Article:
Anyway, keep loving the Braves as much as possible. And we do have 24 hour hotlines should you ever want to toss your Cardinals overboard for good and make the Braves #1 on the depth charts.

Alex in Northern Virginia

Funny that you mention pre-empting "Night Tracks" as being another reason you hated the Braves. I think that, in addition to being poor at the sport personally, the fact that I couldn't watch my usual after-school TBS programming (Andy Griffith, Flintstones, etc.) during day games is part of why I was so late to fall in love with the game. I'll be forever grateful to a college roommate for convincing me to begin watching Atlanta games at what could not possibly have been a more opportune time - opening day, 1991. I'd prove that I wasn't a fair-weather fan if they ever gave me a chance - no rush, though.

This supporter dualism mught get a little more complicated for you Dayn. The Braves and Cardinals seem to be developing a serious rivalry. You could feel the competition that came out of this matchup in the last two series, one being from last season. The rivalry was confirmed after LaRussa made his "fuss" comments about Atlanta and Cox.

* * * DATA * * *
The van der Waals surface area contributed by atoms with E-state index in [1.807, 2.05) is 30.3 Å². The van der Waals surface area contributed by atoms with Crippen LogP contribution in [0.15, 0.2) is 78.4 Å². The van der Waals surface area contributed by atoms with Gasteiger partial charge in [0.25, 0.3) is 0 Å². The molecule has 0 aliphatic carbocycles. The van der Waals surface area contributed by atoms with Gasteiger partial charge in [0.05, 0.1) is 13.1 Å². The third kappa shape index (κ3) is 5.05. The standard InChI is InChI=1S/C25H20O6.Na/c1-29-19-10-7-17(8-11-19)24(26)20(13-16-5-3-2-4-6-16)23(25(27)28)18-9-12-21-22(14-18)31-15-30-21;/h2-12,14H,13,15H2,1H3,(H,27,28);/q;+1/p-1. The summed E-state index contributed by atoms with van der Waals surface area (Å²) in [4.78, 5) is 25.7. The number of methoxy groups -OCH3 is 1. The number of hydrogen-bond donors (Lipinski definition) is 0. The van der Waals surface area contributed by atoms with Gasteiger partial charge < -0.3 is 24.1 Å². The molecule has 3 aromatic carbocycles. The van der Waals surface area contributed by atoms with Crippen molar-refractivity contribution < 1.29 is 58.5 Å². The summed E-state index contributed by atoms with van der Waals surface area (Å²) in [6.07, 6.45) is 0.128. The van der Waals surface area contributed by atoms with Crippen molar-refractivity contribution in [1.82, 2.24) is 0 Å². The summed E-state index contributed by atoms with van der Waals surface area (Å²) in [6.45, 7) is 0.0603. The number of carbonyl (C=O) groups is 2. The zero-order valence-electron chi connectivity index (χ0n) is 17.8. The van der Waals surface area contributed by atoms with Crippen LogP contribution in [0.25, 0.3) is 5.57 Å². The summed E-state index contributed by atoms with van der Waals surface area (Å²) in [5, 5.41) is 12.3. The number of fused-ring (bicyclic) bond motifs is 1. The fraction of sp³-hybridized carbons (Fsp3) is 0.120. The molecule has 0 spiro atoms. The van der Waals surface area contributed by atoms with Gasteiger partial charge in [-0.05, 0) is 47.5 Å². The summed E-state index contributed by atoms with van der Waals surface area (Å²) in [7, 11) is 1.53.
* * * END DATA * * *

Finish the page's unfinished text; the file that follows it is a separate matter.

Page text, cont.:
Nice article. As a life long braves fan of 29 years, I have seen both ends of the spectrum. I concur with your thoughts on Skip. He is a rare breed and those of us fortunate to live in the south get the chance to listen in almost everyday (via radio, TurnerSouth, TBS, etc). I am not sure what TBS was thinking last year but fortunately, the backlash was strong.

As a child and teenager, I followed major league ball on the periphery, as a casual fan; I scored American Legion ball for our local Major team when I was in high school, and that was my focus. I didn't really keep track of baseball during college, but started paying closer attention again right around the time I got married, right around the '86 Mets/Red Sox Series. I remembered why I liked baseball in the first place, and started watching again.